Author: Andy Weir
Publish Date: November 14, 2017
# of Pages: 384
(From Goodreads) Jazz Bashara is a criminal.
Well, sort of. Life on Artemis, the first and only city on the moon, is tough if you’re not a rich tourist or an eccentric billionaire. So smuggling in the occasional harmless bit of contraband barely counts, right? Not when you’ve got debts to pay and your job as a porter barely covers the rent.
Everything changes when Jazz sees the chance to commit the perfect crime, with a reward too lucrative to turn down. But pulling off the impossible is just the start of her problems, as she learns that she’s stepped square into a conspiracy for control of Artemis itself–and that now, her only chance at survival lies in a gambit even riskier than the first.
(**Warning – Possible Spoilers!**)
In Artemis by Andy Weir, you follow Jazz as she goes from smuggler to saboteur in her quest to liberate Artemis from future mobsters.
Artemis was an enjoyable novel. While it wasn’t my favorite read, I found it both funny and entertaining.
What did I like best about Artemis? It’s very well written, full of witty humor and clever dialogue. Jazz is a riot–her humor is dry and she speaks her mind (even when she shouldn’t). I found myself wanting to read quicker, just to see what witty one-liner she’d spout off next. I like that Jazz is unconventional. She does as she pleases and doesn’t listen to anyone who tells her she should be doing otherwise.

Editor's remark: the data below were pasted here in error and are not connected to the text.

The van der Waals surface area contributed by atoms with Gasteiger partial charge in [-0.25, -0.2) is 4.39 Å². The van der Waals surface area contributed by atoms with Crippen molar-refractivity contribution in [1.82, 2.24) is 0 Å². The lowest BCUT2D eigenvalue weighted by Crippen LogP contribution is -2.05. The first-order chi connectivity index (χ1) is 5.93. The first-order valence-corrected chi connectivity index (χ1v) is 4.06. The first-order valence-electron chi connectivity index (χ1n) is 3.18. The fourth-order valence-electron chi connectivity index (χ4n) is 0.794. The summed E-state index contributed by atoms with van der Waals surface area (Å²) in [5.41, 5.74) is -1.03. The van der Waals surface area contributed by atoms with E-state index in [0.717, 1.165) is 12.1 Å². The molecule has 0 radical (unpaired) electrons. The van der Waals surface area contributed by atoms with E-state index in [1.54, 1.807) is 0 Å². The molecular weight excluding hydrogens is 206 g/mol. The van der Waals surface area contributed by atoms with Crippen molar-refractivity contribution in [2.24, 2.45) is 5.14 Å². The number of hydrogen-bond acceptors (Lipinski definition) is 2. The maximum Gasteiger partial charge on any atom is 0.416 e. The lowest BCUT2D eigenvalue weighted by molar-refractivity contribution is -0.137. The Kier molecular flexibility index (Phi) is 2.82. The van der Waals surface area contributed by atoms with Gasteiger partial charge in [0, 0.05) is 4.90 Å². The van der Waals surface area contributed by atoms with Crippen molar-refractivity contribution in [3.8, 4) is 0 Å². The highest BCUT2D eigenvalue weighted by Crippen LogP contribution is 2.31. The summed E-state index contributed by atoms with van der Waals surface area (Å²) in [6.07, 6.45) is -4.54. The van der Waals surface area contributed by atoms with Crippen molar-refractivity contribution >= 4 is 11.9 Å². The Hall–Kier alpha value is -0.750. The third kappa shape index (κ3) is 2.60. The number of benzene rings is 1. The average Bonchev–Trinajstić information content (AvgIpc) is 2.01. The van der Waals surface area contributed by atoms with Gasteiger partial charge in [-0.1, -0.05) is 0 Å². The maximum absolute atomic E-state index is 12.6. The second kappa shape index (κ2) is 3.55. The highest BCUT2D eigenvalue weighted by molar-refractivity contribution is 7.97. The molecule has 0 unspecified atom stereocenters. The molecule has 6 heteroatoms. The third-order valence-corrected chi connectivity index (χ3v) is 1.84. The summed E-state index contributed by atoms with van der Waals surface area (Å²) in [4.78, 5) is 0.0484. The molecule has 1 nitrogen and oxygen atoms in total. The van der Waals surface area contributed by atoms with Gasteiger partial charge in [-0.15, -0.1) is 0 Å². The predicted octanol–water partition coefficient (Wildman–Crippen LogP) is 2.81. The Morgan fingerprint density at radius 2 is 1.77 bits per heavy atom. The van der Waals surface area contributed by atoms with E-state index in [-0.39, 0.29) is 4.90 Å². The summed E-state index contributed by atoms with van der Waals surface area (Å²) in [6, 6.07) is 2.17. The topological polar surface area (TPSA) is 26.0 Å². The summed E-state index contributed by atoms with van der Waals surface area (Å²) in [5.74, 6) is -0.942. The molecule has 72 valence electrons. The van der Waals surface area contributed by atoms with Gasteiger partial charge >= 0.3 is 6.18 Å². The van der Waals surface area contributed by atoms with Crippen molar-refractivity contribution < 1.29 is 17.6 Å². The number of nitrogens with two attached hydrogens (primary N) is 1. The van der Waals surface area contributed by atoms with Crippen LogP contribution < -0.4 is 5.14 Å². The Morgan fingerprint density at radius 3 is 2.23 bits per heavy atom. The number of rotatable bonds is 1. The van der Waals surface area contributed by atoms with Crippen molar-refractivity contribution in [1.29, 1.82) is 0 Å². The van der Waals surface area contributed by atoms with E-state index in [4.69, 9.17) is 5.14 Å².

While Jazz is very witty, I had a hard time believing she’s in her mid-20s. The book reads like a young adult book, so I had her pegged for late teens. No matter how much I tried to wrap my mind around her being her mid-20s, I couldn’t shake it. Jazz is immature and reckless, and no amount of swearing or sex-talk could make me think she’s much older than 19. I struggled with this throughout the book.
I also thought the plot was on the weak side. It felt more like a sub-plot to something bigger and greater. The “so what” just wasn’t doing it for me, and I hard time caring about the outcome. The fiber optics venue seemed forced, and the fiber optics’ relationship to the smelting operation felt messy. So while the book was well-written, I wasn’t sold on the plot.
Despite my hang ups about the book, I would still recommend it to others, especially those with an interest in space.
Thank you to NetGalley for providing the Kindle version of this book in exchange for an honest review.
Have you read Artemis? Did you like it? What did you think about Jazz’s age?
Buy this book here*, or check it out at your local library.
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